Based on Dave’s presentation, I was a bit surprised initially by Dave’s views on appreciative inquiry :”Appreciative Inquiry is often unethical and used in inappropriate contexts; it tells people what stories they are allowed to tell. Open space is also like this in that it rewards consensus and punishes dissent. Anyone who survives in an open space does so because the only people there are those who listen – everyone else votes with their feet.”
Jenny raised a post relating to how dissenting ideas or views were being perceived by people in the networks. Here she says:
But the open space offered by the net and open courses such as Moocs, allows those of us who are not learning in such highly complex situations to encounter a greater diversity of alternative perspectives than might otherwise be the case. That is the point of Moocs, along with learning from these alternative perspectives through interaction and having the autonomy to vote with your feet (i.e. walk away) if you so wish.
Matthias’ response here with a post on Open Space Binary Participants.
If the open space is perceived as a network, not a group, then there is no such thing as the binary (black or white) status of collaborator or non-collaborator, and no pressure for the binary status of nodding or walking away. Instead, the three options of agreement, non-reaction, and dissent, may now be handled differently:
I reckon both Jenny and Matthias have pointed towards the unique nature of inquiry and responses in open space as a network (like that in MOOC), with no convergence of what might be perceived as absolutely collaborative or cooperative, and that people have the right to agree, non-react, dissent, or just leave. What individual could exercise in networks would be autonomy when raising one’s voice or “voting”, which may not be available in groups, as one must either agree, disagree, or abstain in voting, when making decisions. This may however not appeal to people who have been educated in a group decision process, where a decision is expected to be made, with consensus.
all human interactions are strongly influenced and frequently determined by our experiences, both through the direct influence of personal experience, and through collective experience, such as stories or music.
What I found it interesting is that such social environments are often a blend of simple, complicated and complex scenarios, where people could easily arrive to solutions based on certain assumptions, experience, rather than the actual sensing of the situation, as one can pick this up from the diagram, with sense-making the basis of all scenarios. In MOOC, I think the critical learning is related more with how one inquires, and how one would engage in the conversation, without too much worries about the “negotiation” or conflict resolution, as in the case of face-to-face conflicts situation or group’s conflict resolution. The essence of networked learning is not necessary to come up with resolution of conflicts, or to come up with ONE definite solution to a problem.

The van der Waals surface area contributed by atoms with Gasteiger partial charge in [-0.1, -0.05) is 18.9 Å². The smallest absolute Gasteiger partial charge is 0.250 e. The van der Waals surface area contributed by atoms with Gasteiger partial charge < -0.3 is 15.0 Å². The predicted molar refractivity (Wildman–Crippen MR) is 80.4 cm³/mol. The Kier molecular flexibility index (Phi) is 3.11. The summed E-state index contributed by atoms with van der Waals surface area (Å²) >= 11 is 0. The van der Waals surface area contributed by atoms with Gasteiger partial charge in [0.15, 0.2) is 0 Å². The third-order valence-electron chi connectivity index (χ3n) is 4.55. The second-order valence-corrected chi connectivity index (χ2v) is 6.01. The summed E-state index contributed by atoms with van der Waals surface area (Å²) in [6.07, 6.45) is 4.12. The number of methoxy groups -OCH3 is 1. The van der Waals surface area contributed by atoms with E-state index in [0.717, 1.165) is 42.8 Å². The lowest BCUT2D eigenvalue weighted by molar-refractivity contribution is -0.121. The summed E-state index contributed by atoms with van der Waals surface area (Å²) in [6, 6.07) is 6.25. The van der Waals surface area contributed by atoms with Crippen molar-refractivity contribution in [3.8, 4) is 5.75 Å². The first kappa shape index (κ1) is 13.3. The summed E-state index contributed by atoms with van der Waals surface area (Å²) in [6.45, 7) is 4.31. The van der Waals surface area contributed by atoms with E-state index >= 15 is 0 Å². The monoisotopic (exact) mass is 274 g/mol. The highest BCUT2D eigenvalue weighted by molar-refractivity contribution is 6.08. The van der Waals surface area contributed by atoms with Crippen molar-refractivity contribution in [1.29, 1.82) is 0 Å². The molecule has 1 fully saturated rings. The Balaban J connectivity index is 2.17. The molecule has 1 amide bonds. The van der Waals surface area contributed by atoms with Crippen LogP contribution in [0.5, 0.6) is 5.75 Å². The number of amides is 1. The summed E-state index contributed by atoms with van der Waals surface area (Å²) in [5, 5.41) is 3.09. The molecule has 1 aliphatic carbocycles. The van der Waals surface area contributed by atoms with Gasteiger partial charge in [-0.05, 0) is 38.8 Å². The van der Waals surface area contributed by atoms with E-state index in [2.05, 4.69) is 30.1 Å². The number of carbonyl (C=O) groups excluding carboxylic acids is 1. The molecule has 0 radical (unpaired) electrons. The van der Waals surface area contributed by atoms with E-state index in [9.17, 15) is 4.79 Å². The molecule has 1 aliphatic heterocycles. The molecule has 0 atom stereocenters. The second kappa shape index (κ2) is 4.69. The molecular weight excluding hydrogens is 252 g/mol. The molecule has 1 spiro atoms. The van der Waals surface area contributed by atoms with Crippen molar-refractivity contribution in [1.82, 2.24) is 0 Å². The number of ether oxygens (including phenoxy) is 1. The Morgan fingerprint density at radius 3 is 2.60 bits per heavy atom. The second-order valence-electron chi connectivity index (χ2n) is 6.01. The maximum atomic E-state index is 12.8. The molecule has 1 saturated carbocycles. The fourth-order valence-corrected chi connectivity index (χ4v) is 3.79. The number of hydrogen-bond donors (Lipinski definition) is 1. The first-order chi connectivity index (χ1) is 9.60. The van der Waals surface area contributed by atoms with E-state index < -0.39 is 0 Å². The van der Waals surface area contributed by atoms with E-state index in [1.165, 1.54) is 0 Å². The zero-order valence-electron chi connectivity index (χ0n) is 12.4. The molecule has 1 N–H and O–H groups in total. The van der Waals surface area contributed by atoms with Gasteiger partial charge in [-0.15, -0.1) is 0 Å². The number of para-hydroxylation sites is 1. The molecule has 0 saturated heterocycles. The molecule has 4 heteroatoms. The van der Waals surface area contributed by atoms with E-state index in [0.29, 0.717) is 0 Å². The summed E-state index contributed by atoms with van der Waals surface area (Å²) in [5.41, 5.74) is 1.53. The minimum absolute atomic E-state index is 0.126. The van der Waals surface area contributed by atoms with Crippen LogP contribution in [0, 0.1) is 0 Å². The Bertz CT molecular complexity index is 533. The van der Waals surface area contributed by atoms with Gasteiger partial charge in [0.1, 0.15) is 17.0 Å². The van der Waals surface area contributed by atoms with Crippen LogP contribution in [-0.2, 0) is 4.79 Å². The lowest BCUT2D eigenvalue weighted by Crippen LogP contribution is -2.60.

In MOOC, it is more about diversity of opinions, based on thoughts leadership, and the use of narratives in telling our stories, and learning through those stories.
“I found thought leadership useful in networked learning, in particular when applying this concept in the case of networked organisation and community leadership. Thought leadership has none of the managerial overtones of organising action, executing tasks, making decisions or coordinating effort toward achieving joint goals. In fact, there might not even be joint goals in the small groups or communities. Instead, the emphasis could be the creation of new knowledge and development of innovative ideas through builds and bounds of ideas, conversation and dialogues. In this context, thought leaders are not empowered, not given authority to make decisions. They are, rather, what Hamel (2001) calls revolutionaries, employees who challenge the status quo and press for change. (see Thought leadership)”
This is similar to processes such as Ritual Dissent, where people are literally harangued for their ideas, are needed in today’s education system, as cited by Jenny. Facilitation in MOOC is never easy then, as we could witness from the MOOCs so far. Everyone is different, but could be valuable in adding ideas and thoughts to the community and network. Just one small bit at a time, from each brain and mind. The inquiry and conversation drives the learning through those connections.
Picture: Sourced from Nicola Avery blog
So, what seems to be differently perceived sounds similar in a number of respects to me. What do you see similarly or differently then? Is facilitation the solution?
Here is appreciative inquiry. Did it work in MOOC?